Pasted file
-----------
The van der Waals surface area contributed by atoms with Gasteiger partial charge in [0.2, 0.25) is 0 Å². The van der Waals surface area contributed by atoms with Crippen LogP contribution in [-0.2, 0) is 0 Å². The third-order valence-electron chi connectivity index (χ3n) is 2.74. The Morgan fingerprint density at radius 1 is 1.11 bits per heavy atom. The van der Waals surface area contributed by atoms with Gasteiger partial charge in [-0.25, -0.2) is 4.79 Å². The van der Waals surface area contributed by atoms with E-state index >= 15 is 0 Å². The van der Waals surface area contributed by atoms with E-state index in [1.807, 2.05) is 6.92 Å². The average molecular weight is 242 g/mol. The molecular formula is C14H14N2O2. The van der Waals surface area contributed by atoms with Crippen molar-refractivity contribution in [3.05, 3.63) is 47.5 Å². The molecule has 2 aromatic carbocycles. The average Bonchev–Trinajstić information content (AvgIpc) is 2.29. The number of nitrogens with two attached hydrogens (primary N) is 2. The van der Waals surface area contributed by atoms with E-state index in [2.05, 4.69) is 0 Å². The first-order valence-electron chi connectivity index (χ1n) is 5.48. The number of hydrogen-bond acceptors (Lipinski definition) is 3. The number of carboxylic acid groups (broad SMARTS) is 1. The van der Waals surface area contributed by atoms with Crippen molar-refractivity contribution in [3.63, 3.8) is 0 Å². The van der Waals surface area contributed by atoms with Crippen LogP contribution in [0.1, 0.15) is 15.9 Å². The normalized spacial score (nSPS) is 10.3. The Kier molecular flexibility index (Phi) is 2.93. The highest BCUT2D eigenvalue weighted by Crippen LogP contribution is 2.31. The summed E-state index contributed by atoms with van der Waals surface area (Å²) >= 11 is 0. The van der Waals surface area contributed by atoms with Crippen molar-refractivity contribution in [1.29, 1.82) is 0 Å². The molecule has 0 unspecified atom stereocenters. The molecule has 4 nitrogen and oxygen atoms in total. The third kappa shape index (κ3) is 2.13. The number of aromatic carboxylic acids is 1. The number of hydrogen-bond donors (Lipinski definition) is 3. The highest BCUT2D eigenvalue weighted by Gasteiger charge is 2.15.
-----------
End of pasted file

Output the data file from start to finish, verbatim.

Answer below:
The van der Waals surface area contributed by atoms with Gasteiger partial charge in [0.2, 0.25) is 0 Å². The van der Waals surface area contributed by atoms with Crippen LogP contribution in [-0.2, 0) is 0 Å². The third-order valence-electron chi connectivity index (χ3n) is 2.74. The Morgan fingerprint density at radius 1 is 1.11 bits per heavy atom. The van der Waals surface area contributed by atoms with Gasteiger partial charge in [-0.25, -0.2) is 4.79 Å². The van der Waals surface area contributed by atoms with E-state index >= 15 is 0 Å². The van der Waals surface area contributed by atoms with E-state index in [1.807, 2.05) is 6.92 Å². The average molecular weight is 242 g/mol. The molecular formula is C14H14N2O2. The van der Waals surface area contributed by atoms with Crippen molar-refractivity contribution in [3.05, 3.63) is 47.5 Å². The molecule has 2 aromatic carbocycles. The average Bonchev–Trinajstić information content (AvgIpc) is 2.29. The number of nitrogens with two attached hydrogens (primary N) is 2. The van der Waals surface area contributed by atoms with E-state index in [2.05, 4.69) is 0 Å². The first-order valence-electron chi connectivity index (χ1n) is 5.48. The number of hydrogen-bond acceptors (Lipinski definition) is 3. The number of carboxylic acid groups (broad SMARTS) is 1. The van der Waals surface area contributed by atoms with Crippen molar-refractivity contribution in [3.63, 3.8) is 0 Å². The van der Waals surface area contributed by atoms with Crippen LogP contribution in [0.1, 0.15) is 15.9 Å². The normalized spacial score (nSPS) is 10.3. The Kier molecular flexibility index (Phi) is 2.93. The highest BCUT2D eigenvalue weighted by Crippen LogP contribution is 2.31. The summed E-state index contributed by atoms with van der Waals surface area (Å²) >= 11 is 0. The van der Waals surface area contributed by atoms with Crippen molar-refractivity contribution in [1.29, 1.82) is 0 Å². The molecule has 0 unspecified atom stereocenters. The molecule has 4 nitrogen and oxygen atoms in total. The third kappa shape index (κ3) is 2.13. The number of aromatic carboxylic acids is 1. The number of hydrogen-bond donors (Lipinski definition) is 3. The highest BCUT2D eigenvalue weighted by Gasteiger charge is 2.15.